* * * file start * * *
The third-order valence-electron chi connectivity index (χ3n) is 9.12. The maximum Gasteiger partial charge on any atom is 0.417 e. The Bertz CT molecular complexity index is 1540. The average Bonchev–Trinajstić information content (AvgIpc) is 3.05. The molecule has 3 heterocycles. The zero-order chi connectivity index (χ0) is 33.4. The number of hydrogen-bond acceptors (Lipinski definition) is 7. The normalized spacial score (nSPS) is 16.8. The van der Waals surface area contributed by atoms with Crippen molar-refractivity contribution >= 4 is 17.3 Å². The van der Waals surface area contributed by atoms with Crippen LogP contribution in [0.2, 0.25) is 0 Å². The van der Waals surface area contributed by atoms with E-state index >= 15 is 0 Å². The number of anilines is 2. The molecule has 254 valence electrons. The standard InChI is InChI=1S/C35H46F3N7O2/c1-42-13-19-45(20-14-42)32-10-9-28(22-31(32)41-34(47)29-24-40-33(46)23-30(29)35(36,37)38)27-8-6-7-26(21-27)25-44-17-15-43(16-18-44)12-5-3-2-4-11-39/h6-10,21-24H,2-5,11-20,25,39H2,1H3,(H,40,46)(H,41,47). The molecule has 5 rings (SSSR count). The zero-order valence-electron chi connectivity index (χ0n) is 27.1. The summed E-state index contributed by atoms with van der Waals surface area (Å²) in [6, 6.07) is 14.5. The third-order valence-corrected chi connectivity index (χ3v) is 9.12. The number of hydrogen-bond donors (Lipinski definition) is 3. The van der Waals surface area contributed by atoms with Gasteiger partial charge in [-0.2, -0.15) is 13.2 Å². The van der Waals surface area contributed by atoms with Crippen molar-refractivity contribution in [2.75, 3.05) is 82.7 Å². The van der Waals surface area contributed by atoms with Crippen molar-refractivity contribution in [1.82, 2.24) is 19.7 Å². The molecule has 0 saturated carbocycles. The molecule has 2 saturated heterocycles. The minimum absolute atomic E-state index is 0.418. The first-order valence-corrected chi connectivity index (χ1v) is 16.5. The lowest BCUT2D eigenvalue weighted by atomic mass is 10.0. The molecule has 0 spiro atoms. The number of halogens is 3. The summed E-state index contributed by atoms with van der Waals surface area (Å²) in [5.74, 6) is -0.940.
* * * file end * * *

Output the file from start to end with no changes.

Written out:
The third-order valence-electron chi connectivity index (χ3n) is 9.12. The maximum Gasteiger partial charge on any atom is 0.417 e. The Bertz CT molecular complexity index is 1540. The average Bonchev–Trinajstić information content (AvgIpc) is 3.05. The molecule has 3 heterocycles. The zero-order chi connectivity index (χ0) is 33.4. The number of hydrogen-bond acceptors (Lipinski definition) is 7. The normalized spacial score (nSPS) is 16.8. The van der Waals surface area contributed by atoms with Crippen molar-refractivity contribution >= 4 is 17.3 Å². The van der Waals surface area contributed by atoms with Crippen LogP contribution in [0.2, 0.25) is 0 Å². The van der Waals surface area contributed by atoms with E-state index >= 15 is 0 Å². The number of anilines is 2. The molecule has 254 valence electrons. The standard InChI is InChI=1S/C35H46F3N7O2/c1-42-13-19-45(20-14-42)32-10-9-28(22-31(32)41-34(47)29-24-40-33(46)23-30(29)35(36,37)38)27-8-6-7-26(21-27)25-44-17-15-43(16-18-44)12-5-3-2-4-11-39/h6-10,21-24H,2-5,11-20,25,39H2,1H3,(H,40,46)(H,41,47). The molecule has 5 rings (SSSR count). The zero-order valence-electron chi connectivity index (χ0n) is 27.1. The summed E-state index contributed by atoms with van der Waals surface area (Å²) in [6, 6.07) is 14.5. The third-order valence-corrected chi connectivity index (χ3v) is 9.12. The number of hydrogen-bond donors (Lipinski definition) is 3. The van der Waals surface area contributed by atoms with Gasteiger partial charge in [-0.2, -0.15) is 13.2 Å². The van der Waals surface area contributed by atoms with Crippen molar-refractivity contribution in [2.75, 3.05) is 82.7 Å². The van der Waals surface area contributed by atoms with Crippen molar-refractivity contribution in [1.82, 2.24) is 19.7 Å². The molecule has 0 saturated carbocycles. The molecule has 2 saturated heterocycles. The minimum absolute atomic E-state index is 0.418. The first-order valence-corrected chi connectivity index (χ1v) is 16.5. The lowest BCUT2D eigenvalue weighted by atomic mass is 10.0. The molecule has 0 spiro atoms. The number of halogens is 3. The summed E-state index contributed by atoms with van der Waals surface area (Å²) in [5.74, 6) is -0.940.